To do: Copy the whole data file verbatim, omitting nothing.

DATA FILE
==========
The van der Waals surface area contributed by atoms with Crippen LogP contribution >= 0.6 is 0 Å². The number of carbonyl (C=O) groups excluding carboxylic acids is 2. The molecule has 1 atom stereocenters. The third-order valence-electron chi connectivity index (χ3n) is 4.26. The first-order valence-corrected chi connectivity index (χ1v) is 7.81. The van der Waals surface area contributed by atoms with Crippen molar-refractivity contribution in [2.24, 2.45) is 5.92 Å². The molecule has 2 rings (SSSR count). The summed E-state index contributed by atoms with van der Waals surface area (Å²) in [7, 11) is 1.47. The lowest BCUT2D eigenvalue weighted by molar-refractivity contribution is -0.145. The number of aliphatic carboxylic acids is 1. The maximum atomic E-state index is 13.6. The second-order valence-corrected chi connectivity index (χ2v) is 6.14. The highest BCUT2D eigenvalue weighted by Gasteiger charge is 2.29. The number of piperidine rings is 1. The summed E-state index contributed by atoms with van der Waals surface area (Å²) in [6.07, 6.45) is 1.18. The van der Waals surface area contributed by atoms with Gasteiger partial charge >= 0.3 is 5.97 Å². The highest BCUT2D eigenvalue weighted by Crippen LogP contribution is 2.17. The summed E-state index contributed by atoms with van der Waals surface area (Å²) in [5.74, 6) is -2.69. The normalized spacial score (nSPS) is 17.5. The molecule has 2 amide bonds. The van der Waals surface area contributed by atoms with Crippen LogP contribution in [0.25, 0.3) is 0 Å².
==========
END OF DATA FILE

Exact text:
The van der Waals surface area contributed by atoms with Crippen LogP contribution >= 0.6 is 0 Å². The number of carbonyl (C=O) groups excluding carboxylic acids is 2. The molecule has 1 atom stereocenters. The third-order valence-electron chi connectivity index (χ3n) is 4.26. The first-order valence-corrected chi connectivity index (χ1v) is 7.81. The van der Waals surface area contributed by atoms with Crippen molar-refractivity contribution in [2.24, 2.45) is 5.92 Å². The molecule has 2 rings (SSSR count). The summed E-state index contributed by atoms with van der Waals surface area (Å²) in [7, 11) is 1.47. The lowest BCUT2D eigenvalue weighted by molar-refractivity contribution is -0.145. The number of aliphatic carboxylic acids is 1. The maximum atomic E-state index is 13.6. The second-order valence-corrected chi connectivity index (χ2v) is 6.14. The highest BCUT2D eigenvalue weighted by Gasteiger charge is 2.29. The number of piperidine rings is 1. The summed E-state index contributed by atoms with van der Waals surface area (Å²) in [6.07, 6.45) is 1.18. The van der Waals surface area contributed by atoms with Gasteiger partial charge >= 0.3 is 5.97 Å². The highest BCUT2D eigenvalue weighted by Crippen LogP contribution is 2.17. The summed E-state index contributed by atoms with van der Waals surface area (Å²) in [5.74, 6) is -2.69. The normalized spacial score (nSPS) is 17.5. The molecule has 2 amide bonds. The van der Waals surface area contributed by atoms with Crippen LogP contribution in [0.25, 0.3) is 0 Å².